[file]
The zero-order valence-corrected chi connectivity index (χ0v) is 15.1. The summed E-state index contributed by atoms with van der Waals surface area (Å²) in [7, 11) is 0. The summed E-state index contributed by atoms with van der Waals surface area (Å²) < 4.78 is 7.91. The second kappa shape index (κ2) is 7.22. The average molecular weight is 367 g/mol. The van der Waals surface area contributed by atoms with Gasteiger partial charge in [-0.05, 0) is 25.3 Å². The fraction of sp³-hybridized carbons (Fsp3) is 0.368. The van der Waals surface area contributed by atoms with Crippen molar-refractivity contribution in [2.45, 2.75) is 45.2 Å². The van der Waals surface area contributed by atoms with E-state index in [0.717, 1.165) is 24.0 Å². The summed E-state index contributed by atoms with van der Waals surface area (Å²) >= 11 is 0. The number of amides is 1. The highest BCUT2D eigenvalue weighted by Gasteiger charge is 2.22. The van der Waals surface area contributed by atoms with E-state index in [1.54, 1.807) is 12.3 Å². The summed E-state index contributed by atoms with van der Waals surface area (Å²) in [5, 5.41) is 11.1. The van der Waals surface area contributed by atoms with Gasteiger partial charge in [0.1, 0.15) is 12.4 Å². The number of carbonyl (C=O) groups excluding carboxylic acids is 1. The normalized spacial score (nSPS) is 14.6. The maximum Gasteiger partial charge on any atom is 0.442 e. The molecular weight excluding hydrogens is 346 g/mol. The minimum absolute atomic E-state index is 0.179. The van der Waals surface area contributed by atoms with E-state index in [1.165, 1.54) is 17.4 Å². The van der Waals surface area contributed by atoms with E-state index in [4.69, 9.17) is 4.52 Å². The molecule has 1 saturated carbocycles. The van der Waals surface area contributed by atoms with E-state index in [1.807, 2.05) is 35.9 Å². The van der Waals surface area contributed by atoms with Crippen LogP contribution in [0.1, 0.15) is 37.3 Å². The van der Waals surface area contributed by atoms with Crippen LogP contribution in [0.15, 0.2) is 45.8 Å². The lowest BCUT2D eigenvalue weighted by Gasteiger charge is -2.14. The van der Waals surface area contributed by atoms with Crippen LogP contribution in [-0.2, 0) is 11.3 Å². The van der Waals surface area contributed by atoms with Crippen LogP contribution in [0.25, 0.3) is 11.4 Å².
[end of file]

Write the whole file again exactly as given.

The zero-order valence-corrected chi connectivity index (χ0v) is 15.1. The summed E-state index contributed by atoms with van der Waals surface area (Å²) in [7, 11) is 0. The summed E-state index contributed by atoms with van der Waals surface area (Å²) < 4.78 is 7.91. The second kappa shape index (κ2) is 7.22. The average molecular weight is 367 g/mol. The van der Waals surface area contributed by atoms with Gasteiger partial charge in [-0.05, 0) is 25.3 Å². The fraction of sp³-hybridized carbons (Fsp3) is 0.368. The van der Waals surface area contributed by atoms with Crippen molar-refractivity contribution in [2.45, 2.75) is 45.2 Å². The van der Waals surface area contributed by atoms with E-state index in [0.717, 1.165) is 24.0 Å². The summed E-state index contributed by atoms with van der Waals surface area (Å²) >= 11 is 0. The number of amides is 1. The highest BCUT2D eigenvalue weighted by Gasteiger charge is 2.22. The van der Waals surface area contributed by atoms with E-state index in [1.54, 1.807) is 12.3 Å². The summed E-state index contributed by atoms with van der Waals surface area (Å²) in [5, 5.41) is 11.1. The van der Waals surface area contributed by atoms with Gasteiger partial charge in [0.1, 0.15) is 12.4 Å². The number of carbonyl (C=O) groups excluding carboxylic acids is 1. The normalized spacial score (nSPS) is 14.6. The maximum Gasteiger partial charge on any atom is 0.442 e. The molecular weight excluding hydrogens is 346 g/mol. The minimum absolute atomic E-state index is 0.179. The van der Waals surface area contributed by atoms with E-state index in [1.165, 1.54) is 17.4 Å². The van der Waals surface area contributed by atoms with E-state index in [4.69, 9.17) is 4.52 Å². The molecule has 1 saturated carbocycles. The van der Waals surface area contributed by atoms with E-state index in [1.807, 2.05) is 35.9 Å². The van der Waals surface area contributed by atoms with Crippen LogP contribution in [0.1, 0.15) is 37.3 Å². The van der Waals surface area contributed by atoms with Crippen LogP contribution in [0.15, 0.2) is 45.8 Å². The lowest BCUT2D eigenvalue weighted by Gasteiger charge is -2.14. The van der Waals surface area contributed by atoms with Crippen LogP contribution in [-0.2, 0) is 11.3 Å². The van der Waals surface area contributed by atoms with Crippen LogP contribution in [0.25, 0.3) is 11.4 Å².